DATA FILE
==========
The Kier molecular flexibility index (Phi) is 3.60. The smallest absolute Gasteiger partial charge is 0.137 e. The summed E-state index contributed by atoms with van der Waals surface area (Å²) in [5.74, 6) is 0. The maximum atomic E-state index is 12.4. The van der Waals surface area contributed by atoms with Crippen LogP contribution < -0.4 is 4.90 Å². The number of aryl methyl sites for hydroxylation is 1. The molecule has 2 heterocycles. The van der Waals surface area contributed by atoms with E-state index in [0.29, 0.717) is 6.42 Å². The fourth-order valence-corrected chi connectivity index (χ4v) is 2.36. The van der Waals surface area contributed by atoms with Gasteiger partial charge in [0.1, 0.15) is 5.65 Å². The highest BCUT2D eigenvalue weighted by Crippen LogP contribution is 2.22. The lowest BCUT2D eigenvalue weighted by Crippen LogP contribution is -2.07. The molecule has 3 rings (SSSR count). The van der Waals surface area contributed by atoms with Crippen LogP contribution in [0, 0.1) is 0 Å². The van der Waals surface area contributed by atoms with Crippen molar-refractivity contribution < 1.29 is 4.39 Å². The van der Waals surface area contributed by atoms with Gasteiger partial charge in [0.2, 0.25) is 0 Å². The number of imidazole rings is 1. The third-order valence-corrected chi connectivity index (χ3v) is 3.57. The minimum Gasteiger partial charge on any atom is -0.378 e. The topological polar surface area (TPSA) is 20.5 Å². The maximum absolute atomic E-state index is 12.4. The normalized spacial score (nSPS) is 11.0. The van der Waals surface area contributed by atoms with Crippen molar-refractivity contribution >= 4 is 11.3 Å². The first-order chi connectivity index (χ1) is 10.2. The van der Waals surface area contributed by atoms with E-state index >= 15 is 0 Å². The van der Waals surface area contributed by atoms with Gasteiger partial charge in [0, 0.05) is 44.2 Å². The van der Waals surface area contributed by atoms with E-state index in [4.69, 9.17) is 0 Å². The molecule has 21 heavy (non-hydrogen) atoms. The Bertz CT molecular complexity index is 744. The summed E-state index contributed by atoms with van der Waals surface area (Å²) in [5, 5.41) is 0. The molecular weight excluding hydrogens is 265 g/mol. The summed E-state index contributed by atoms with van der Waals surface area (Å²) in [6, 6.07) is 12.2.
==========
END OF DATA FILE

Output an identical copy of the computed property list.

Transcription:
The Kier molecular flexibility index (Phi) is 3.60. The smallest absolute Gasteiger partial charge is 0.137 e. The summed E-state index contributed by atoms with van der Waals surface area (Å²) in [5.74, 6) is 0. The maximum atomic E-state index is 12.4. The van der Waals surface area contributed by atoms with Crippen LogP contribution < -0.4 is 4.90 Å². The number of aryl methyl sites for hydroxylation is 1. The molecule has 2 heterocycles. The van der Waals surface area contributed by atoms with E-state index in [0.29, 0.717) is 6.42 Å². The fourth-order valence-corrected chi connectivity index (χ4v) is 2.36. The van der Waals surface area contributed by atoms with Gasteiger partial charge in [0.1, 0.15) is 5.65 Å². The highest BCUT2D eigenvalue weighted by Crippen LogP contribution is 2.22. The lowest BCUT2D eigenvalue weighted by Crippen LogP contribution is -2.07. The molecule has 3 rings (SSSR count). The van der Waals surface area contributed by atoms with Crippen LogP contribution in [0, 0.1) is 0 Å². The van der Waals surface area contributed by atoms with Crippen molar-refractivity contribution < 1.29 is 4.39 Å². The van der Waals surface area contributed by atoms with Gasteiger partial charge in [0.2, 0.25) is 0 Å². The number of imidazole rings is 1. The third-order valence-corrected chi connectivity index (χ3v) is 3.57. The minimum Gasteiger partial charge on any atom is -0.378 e. The topological polar surface area (TPSA) is 20.5 Å². The maximum absolute atomic E-state index is 12.4. The normalized spacial score (nSPS) is 11.0. The van der Waals surface area contributed by atoms with Crippen molar-refractivity contribution >= 4 is 11.3 Å². The first-order chi connectivity index (χ1) is 10.2. The van der Waals surface area contributed by atoms with E-state index >= 15 is 0 Å². The van der Waals surface area contributed by atoms with Gasteiger partial charge in [0, 0.05) is 44.2 Å². The van der Waals surface area contributed by atoms with E-state index in [4.69, 9.17) is 0 Å². The molecule has 21 heavy (non-hydrogen) atoms. The Bertz CT molecular complexity index is 744. The summed E-state index contributed by atoms with van der Waals surface area (Å²) in [5, 5.41) is 0. The molecular weight excluding hydrogens is 265 g/mol. The summed E-state index contributed by atoms with van der Waals surface area (Å²) in [6, 6.07) is 12.2.